Hello reader! My name is Robin.
I’m from Toronto, Ontario and have lived
here my whole life. I am a Stigma Smasher.
I hold 6 diagnoses as of tonight as I write
this. They are as follows:
Borderline Personality Disorder
Social Anxiety Disorder
Seems like a lot, cause it is.
But honestly, even just having one of
these would be a lot for anyone and
I’m not here to minimize anyone’s struggle.
Mental illness is fucking tough,
no matter how many or how little you have.
Do you take medication for
Mental Health, Robin?
Why, yes, reader, I do!
I take Abilify (atypical antipsychotic) and
They’re a great combination for me right now.
Some Back story
So, I have a history of mental health
difficulties in my own life that reach all the
way back to childhood. I also have a history of
mental health concerns in my lineage on both
maternal and paternal sides.
I have a history of being traumatized, and
re-traumatized. I suffered the affects of
PTSD for the better part of my 20 years.
I have been hospitalized 8 times,
and I’m writing this from my inpatient room
at the Centre for Mental Health and Addictions
The Turning Point
After my last hospitalization in 2016,
I hadn’t been in formal therapy.
I thought everything was within my control.
Peeps, was I wrong.
Things started to deteriorate when I went to
college. I was studying Mental Health and
Addictions, but I wasn’t acknowledging the
warning signs of crisis. I knew the content was
triggering me, but I wanted so badly to be
I wasn’t okay, though. And I wasn’t safe.
I had relapsed with one of my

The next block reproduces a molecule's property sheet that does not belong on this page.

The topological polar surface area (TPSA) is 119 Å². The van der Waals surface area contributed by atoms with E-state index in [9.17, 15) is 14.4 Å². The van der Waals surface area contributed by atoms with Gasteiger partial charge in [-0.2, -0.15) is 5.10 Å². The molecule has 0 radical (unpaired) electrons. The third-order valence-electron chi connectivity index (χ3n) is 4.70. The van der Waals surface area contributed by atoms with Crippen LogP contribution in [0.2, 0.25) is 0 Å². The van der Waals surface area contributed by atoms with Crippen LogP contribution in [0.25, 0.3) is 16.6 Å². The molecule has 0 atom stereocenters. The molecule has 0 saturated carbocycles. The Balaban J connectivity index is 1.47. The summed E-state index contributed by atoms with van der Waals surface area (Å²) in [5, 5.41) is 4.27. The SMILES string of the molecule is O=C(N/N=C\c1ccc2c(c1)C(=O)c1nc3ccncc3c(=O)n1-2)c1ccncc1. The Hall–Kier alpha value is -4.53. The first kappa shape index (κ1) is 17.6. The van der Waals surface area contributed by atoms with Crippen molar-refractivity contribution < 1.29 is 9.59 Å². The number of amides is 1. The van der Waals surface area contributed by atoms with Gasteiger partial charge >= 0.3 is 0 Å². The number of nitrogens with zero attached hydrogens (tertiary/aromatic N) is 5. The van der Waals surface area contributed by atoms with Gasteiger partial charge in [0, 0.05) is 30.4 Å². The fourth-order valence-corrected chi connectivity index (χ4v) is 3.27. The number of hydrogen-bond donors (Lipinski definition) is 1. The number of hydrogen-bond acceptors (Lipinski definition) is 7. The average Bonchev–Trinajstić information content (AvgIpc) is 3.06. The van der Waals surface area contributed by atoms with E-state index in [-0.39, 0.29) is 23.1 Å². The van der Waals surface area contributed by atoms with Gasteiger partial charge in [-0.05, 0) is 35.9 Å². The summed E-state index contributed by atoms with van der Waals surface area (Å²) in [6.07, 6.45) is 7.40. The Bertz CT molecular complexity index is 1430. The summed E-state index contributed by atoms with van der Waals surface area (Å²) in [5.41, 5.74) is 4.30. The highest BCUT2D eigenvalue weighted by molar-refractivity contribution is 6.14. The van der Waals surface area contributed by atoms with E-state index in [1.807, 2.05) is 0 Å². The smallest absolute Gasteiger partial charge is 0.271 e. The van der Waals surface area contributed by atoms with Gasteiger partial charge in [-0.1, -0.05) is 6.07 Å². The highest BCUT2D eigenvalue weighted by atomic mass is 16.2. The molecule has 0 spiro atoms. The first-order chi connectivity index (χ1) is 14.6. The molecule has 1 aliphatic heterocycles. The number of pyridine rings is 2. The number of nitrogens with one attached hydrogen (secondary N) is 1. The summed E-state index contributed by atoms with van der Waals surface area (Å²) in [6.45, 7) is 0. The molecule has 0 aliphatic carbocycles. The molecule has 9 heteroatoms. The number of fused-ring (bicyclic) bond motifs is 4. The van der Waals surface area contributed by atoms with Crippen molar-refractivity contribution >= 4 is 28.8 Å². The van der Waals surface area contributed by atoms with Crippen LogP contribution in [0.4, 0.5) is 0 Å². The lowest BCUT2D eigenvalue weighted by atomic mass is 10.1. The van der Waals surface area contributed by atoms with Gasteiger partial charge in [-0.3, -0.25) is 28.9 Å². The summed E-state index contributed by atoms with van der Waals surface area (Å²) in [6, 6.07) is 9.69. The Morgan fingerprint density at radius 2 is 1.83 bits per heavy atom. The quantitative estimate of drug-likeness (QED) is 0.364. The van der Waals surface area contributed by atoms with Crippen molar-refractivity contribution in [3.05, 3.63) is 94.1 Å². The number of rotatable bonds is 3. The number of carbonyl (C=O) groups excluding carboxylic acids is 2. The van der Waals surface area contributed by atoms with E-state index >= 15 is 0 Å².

target behaviours and my eating disorder
had my health all over the place.
I had no supports in terms of therapy.
I felt the lack of clinical support like a sheet
of lead over my body. In the winter of 2018,
I attempted suicide.
Stigma around mental health had clouded
my ability to judge when I need to reach out.
The doctors at the Peterborough Regional
Health Centre chose not to admit me to
inpatient. I continued to pretend I was alright
and that my symptoms weren’t worsening.
I dropped out of my program and started
working again. My anxiety got worse and
worse, hopelessness spread through my
thoughts like dark ink in a glass of water.
My boyfriend, Garrett, brought me to
CAMH on Tuesday, the 15th of January, 2019.
Five days ago.
And in these five days I’ve decided to
actually start prioritizing my mental wellness,
and of course, smashing stigma.
I realized I need to take my health seriously.
I can’t continue to treat myself like my
illnesses are irrelevant. Nor can I pretend
stigma doesn’t affect my choices when it
comes to seeking help.
Before, I neglected myself.
Now, I’m surviving.